Sunday, April 15, 2018

Bits & Pieces: Humor, Mission Work, and Insight into the Gregarious Salyers Brothers

Hello again. I'm back from vacation with just enough time to develop a blog post in time to publish at the usual Sunday morning time. Today we'll look at some bits and pieces from scrapbooks Sarah Eva Howe Salyers compiled in the early 1930s. Some of these items take us back in time, but several seem relevant now, almost 90 years later.

The Howe-Salyers family named every car they owned or used over the years. The car below is "Old Bouci." A discovery elsewhere in another scrapbook hints that "Bouci" could be based on a character Sarah played in a community theater production in Lexington in the 1930s. On the other hand, the three Salyers brothers, all readers and thinkers, may have named the car after reading about a 1300s French knight known as Boucicaut. The knight was quite popular with the ladies. That sounds like a reference these young men would have enjoyed, whether they were bragging or poking fun at themselves.

We'll also never know for sure why this next item was in the scrapbooks. I'd love to know which person found this cartoon worthy of keeping and what it meant to them. (Of course, I could be overthinking this. Maybe it was just funny to somebody!)
I've seen in the scrapbooks several letters from politicians, actors, singers, and other well-known people. The Salyers children apparently liked to write letters to public figures and receive responses.  Here is one example: In early 1932, Sarah's youngest child, 16-year-old David, wrote to Morton Downey, a popular singer whose son is credited (blamed?) for pioneering the "trash TV" talk show format in the 1980s). David asked the star to include specific songs on his nightly radio program, "Camel Quarter Hour." David received this response dated Feb. 15, 1932. No word on whether or not the singer fulfilled David's request, and no idea why David's brother Jim wrote his initials and an undecipherable word on the letter. (If you knew Jim, though, you'd know that he wrote his initials and undecipherable messages on a lot of things!)
David also saved these next bits of paper related to his days at Lexington's Henry Clay High School, where he received his diploma in 1933. The montage includes a football game ticket, a construction paper "Blue Devil" school mascot, and a cartoon, probably from 1932. I suppose the issue of sponsors in athletics may have been up for discussion even then. When I saw the cartoon, my first thought was of this decade's debates about allowing thoroughbred racing jockeys to display sponsors' names or insignia on their riding silks.

Another curious clipping is this ad for Ballyhoo, an irreverant humor magazine published by Dell from 1931 until 1939. It featured cartoons, jokes, parodies of major newspapers, and barbed comments about advertising, politicians, cultural trends, and life in general. It's easy to imagine the Howe-Salyers family subscribing and appreciating this publication. This ad for Ballyhoo parodies the ad industry's penchant for overblown claims by making overblown claims itself. I think damage to the paper erased two letters from the headline, which apparently was the quirkly term "LAPSE FOBIA."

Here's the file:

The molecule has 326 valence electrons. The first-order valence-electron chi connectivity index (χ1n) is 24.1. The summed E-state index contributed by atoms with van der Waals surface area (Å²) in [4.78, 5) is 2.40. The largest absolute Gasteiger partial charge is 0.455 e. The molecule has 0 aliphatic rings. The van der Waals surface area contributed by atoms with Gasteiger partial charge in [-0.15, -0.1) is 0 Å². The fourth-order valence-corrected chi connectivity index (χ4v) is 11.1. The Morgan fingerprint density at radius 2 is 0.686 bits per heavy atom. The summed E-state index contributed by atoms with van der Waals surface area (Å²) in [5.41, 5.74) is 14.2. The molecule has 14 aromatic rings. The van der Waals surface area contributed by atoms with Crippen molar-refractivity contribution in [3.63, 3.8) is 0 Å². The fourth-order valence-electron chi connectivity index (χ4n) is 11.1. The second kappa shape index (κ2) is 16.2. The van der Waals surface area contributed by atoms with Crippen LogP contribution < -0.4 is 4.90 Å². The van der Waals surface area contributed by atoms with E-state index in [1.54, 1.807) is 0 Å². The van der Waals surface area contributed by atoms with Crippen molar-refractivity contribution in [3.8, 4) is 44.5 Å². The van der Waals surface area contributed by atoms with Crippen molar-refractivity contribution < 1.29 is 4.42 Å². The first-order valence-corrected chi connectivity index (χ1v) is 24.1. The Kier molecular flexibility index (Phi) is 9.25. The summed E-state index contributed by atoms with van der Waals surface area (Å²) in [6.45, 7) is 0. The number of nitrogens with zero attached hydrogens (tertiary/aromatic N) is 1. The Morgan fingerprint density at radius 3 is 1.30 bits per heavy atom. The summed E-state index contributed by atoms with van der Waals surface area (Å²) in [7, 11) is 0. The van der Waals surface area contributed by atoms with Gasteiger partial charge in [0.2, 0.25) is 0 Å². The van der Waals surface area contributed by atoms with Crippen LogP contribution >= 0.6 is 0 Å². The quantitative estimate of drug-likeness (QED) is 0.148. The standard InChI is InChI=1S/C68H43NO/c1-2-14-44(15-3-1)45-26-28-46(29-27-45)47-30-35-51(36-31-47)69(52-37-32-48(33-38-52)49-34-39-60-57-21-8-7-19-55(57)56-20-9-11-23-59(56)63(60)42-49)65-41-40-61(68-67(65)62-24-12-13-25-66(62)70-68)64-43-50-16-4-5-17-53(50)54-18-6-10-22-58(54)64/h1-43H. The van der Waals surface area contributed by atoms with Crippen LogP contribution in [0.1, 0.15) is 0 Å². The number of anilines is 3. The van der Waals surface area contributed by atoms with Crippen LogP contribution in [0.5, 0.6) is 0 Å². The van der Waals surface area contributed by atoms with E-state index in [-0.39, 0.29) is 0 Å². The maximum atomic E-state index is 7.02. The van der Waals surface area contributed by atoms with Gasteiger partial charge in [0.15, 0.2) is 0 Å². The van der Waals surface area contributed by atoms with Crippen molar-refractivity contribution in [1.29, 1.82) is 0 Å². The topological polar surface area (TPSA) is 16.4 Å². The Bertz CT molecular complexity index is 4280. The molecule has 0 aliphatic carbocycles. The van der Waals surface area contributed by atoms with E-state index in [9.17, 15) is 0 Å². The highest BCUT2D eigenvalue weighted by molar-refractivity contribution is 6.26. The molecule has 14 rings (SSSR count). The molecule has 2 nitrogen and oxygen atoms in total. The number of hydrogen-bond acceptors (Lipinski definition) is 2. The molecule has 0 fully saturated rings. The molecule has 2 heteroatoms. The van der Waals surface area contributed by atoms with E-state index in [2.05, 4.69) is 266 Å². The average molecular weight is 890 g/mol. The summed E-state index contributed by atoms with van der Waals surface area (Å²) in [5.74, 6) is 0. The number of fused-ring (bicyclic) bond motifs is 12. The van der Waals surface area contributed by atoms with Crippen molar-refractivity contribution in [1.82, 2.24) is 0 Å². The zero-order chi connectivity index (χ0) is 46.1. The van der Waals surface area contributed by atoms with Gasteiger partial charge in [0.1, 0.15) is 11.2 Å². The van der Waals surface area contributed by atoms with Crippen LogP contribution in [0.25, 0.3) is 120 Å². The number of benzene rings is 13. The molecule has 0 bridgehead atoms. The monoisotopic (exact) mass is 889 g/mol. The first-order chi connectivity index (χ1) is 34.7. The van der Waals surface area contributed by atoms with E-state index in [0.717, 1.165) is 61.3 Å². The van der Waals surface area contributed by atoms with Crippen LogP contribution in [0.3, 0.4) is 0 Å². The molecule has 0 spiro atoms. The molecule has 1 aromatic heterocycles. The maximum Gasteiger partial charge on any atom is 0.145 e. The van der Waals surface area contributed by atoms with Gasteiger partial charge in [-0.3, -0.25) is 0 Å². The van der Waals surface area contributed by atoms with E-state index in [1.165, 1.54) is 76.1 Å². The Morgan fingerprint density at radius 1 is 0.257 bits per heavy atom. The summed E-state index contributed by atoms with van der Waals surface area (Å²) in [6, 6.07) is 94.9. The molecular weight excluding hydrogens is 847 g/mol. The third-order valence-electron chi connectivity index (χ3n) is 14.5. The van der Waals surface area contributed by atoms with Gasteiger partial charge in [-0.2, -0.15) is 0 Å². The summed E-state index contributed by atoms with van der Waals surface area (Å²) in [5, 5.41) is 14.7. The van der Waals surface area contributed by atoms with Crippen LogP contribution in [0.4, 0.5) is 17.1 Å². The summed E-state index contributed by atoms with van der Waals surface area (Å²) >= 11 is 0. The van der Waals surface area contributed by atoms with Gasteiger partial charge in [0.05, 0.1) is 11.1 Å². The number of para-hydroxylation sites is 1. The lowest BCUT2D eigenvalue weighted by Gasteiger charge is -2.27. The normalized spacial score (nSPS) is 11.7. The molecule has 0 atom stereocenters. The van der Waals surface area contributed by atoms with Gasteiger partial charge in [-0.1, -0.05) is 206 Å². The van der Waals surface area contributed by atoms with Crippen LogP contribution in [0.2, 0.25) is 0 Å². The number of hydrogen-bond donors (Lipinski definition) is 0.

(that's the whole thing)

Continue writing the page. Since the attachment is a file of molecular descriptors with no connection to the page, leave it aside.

While we're on the topic of ads, here's one that I include just because I find it whimsical and charming. 

In a scrapbook filled with 1930s items is this piece from the 1920s. Various committees and organizations throughout the U.S., including the women's missions of the Methodist Episcopal Church, sold "China Life-Saving Stamps" to raise funds to provide food for the people of China. Each stamp cost 3 cents, which was said to buy enough food to feed one person for one day. (An online inflation calculator says that 3 cents would now equate to 42 cents or so.) Buyers pledged to increase awareness of China's plight by placing a stamp on the back of every piece of mail they sent. Sarah was an active member of the Carrollton Methodist Episcopal Church and was involved in organizing the church's Chinese Famine Fund.

Next, a nostalgic look at what came to be Morton Junior High in Lexington, built at the corner of Short and Walnut streets, the site of the city's first public school. This is how that corner looked circa 1930, when Sarah and her family moved to the city from Richmond. Son David attended this school before he enrolled at Henry Clay High. He was in the school's "senior" class (ninth grade) of 1930. I know Short Street is still there, but I think development may have erased Walnut Street.
The same scrapbook included this composite of the school faculty: N. Isabel Schmidt (principal), Tomie Bronston, Anna Louise Connor, Fan Lee Dalzell, Catherine Dunne, Laura Harp, Elizabeth Henry, Lena O. Johnson, Elizabeth Morris, Marylark Nichols, Laura Parrish, Martha Payne, Florence B. Ralston, Katherine Rankin, and Katherine Walker.
This list of the teaching staff (below) includes these educators who are not included in the composite: Coleman Alford, Paul Averitt, Ruth Bartlett, G.R. Griffith, Marcia Lamport, Ernestine Ligon, Maude McInteer, Theresa Newhoff, Mary K. Stoner, Phoebe B. Worth, Sarah Walker, and Wallace Williams.

To end this "Bits & Pieces" post on a light note, I include a paragraph published circa 1933, probably clipped from a University of Kentucky fraternity newspaper by one of the Salyers brothers.
With that, I bid you a fond farewell for another week. I'm eager to see what I'll find to share with you next. I hope you'll stay tuned.

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